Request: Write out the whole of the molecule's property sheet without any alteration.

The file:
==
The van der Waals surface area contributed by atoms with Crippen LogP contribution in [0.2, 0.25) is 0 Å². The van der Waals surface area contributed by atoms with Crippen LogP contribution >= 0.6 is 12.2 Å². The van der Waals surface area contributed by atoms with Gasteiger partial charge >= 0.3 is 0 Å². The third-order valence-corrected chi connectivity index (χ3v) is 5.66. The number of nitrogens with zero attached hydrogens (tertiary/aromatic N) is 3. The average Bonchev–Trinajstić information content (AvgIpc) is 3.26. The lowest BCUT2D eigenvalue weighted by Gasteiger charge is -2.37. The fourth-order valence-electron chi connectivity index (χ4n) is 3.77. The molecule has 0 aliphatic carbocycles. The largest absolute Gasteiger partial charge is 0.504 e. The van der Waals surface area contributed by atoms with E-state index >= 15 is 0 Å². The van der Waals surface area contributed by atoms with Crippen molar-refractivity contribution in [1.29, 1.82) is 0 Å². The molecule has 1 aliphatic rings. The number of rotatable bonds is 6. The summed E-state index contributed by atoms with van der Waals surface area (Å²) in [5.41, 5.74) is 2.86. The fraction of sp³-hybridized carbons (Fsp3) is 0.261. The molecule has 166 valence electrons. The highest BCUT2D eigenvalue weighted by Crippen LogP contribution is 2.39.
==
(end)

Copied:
The van der Waals surface area contributed by atoms with Crippen LogP contribution in [0.2, 0.25) is 0 Å². The van der Waals surface area contributed by atoms with Crippen LogP contribution >= 0.6 is 12.2 Å². The van der Waals surface area contributed by atoms with Gasteiger partial charge >= 0.3 is 0 Å². The third-order valence-corrected chi connectivity index (χ3v) is 5.66. The number of nitrogens with zero attached hydrogens (tertiary/aromatic N) is 3. The average Bonchev–Trinajstić information content (AvgIpc) is 3.26. The lowest BCUT2D eigenvalue weighted by Gasteiger charge is -2.37. The fourth-order valence-electron chi connectivity index (χ4n) is 3.77. The molecule has 0 aliphatic carbocycles. The largest absolute Gasteiger partial charge is 0.504 e. The van der Waals surface area contributed by atoms with E-state index >= 15 is 0 Å². The van der Waals surface area contributed by atoms with Crippen molar-refractivity contribution in [1.29, 1.82) is 0 Å². The molecule has 1 aliphatic rings. The number of rotatable bonds is 6. The summed E-state index contributed by atoms with van der Waals surface area (Å²) in [5.41, 5.74) is 2.86. The fraction of sp³-hybridized carbons (Fsp3) is 0.261. The molecule has 166 valence electrons. The highest BCUT2D eigenvalue weighted by Crippen LogP contribution is 2.39.